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Spherical interferometry in the nm range

The new determination of the Avogradro constant NA requires measuring the volume of an almost perfect silicon single-crystal sphere (1 kg in mass, with a diameter of approximately 93.6 mm) with a relative uncertainty of a few 10–8. A novel interferometer with a purely spherical beam path and a tunable laser system has been developed and set up for this purpose. The new system can determine the diameter as has been common practice to date, yet furthermore, it can display extensive topographies of spherical surfaces.

Eine präzise Temperierung und die Messung der absoluten Temperatur des Prüflings sind Voraussetzung für Messunsicherheiten im nm-Bereich. Um den Einfluss der Luftbrechzahl auszuschalten, werden die Messungen im Vakuum durchgeführt.

The novel interferometer concept relies on spherical waves to probe the sphere. The optical set-up comprises a spherical etalon formed by two reference surfaces integrated into special spherical objectives. These objectives transform plane waves behind the input collimators into spherical waves. The pickup angle of the objectives is 60° so that only a few different orientations of the sphere are needed for a complete topographical image of the sphere surface. To measure a sphere diameter d, first the diameter D of the empty etalon is determined. In a second step, the sphere is introduced into the etalon so that two new interferometers are formed, with spacings d1 and d2 between the reference surfaces and the corresponding sphere surface. The diameter of the sphere results from the difference d = D - d1 - d2.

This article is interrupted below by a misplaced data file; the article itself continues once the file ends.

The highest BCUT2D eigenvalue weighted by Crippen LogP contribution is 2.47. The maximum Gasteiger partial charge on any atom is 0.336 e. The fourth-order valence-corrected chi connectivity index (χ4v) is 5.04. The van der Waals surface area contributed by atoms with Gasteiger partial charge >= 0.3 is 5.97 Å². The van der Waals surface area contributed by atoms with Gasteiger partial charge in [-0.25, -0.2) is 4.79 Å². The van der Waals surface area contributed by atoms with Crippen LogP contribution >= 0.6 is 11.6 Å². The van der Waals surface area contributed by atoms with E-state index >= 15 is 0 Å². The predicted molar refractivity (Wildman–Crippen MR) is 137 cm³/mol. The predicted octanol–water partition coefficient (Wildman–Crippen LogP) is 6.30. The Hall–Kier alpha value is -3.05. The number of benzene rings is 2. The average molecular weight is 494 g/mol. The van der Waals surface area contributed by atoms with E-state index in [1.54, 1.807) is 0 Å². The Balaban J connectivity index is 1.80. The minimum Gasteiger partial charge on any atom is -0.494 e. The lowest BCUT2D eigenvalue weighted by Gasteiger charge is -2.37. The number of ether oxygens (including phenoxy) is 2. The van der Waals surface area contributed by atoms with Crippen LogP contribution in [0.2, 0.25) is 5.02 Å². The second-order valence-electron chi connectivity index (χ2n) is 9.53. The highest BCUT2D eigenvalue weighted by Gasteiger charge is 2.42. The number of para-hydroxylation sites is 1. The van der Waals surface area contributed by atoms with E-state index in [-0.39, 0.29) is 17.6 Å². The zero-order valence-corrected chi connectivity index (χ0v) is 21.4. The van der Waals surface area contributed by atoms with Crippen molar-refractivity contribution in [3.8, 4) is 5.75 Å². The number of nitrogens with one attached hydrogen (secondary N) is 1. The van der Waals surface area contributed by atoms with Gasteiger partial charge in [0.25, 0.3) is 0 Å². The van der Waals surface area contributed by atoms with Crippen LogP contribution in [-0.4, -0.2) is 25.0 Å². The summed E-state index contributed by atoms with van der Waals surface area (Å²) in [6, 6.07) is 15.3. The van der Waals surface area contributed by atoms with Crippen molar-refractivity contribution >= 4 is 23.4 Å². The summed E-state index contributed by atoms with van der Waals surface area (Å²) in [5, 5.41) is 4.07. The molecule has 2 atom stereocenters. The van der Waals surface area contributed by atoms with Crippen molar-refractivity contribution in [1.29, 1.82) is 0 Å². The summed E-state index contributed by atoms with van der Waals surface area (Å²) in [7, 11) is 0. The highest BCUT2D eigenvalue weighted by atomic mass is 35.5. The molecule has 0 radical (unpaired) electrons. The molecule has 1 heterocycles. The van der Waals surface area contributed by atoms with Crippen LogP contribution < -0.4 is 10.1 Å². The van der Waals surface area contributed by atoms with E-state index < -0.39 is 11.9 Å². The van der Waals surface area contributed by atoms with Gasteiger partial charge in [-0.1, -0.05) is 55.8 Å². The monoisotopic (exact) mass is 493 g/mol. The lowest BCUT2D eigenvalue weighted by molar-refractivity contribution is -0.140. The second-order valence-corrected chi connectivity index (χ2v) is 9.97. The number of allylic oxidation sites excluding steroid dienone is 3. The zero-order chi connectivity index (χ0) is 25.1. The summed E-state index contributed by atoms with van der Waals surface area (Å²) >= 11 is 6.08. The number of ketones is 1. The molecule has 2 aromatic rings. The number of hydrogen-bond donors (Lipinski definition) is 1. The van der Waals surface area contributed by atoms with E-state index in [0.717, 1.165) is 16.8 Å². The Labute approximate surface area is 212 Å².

The interference pattern is photographed with a CCD camera and evaluated using phase shifting interferometry. The phase steps required are produced by a change in the laser wavelength. A novel laser system developed in the laboratory is used for this purpose. This system can be tuned over a range of 12 GHz and, moreover, it can be stabilized to a desired frequency, with an uncertainty of a few 100 kHz.

Initial measurements were carried out on a sphere of black filter glass. The reproducibility of the sphere topography and of selected diameters is at present in the range of a few nanometers. It can therefore be expected that the aspired uncertainty of 1 nm in the measurements of the diameter of the silicon sphere can in fact be achieved.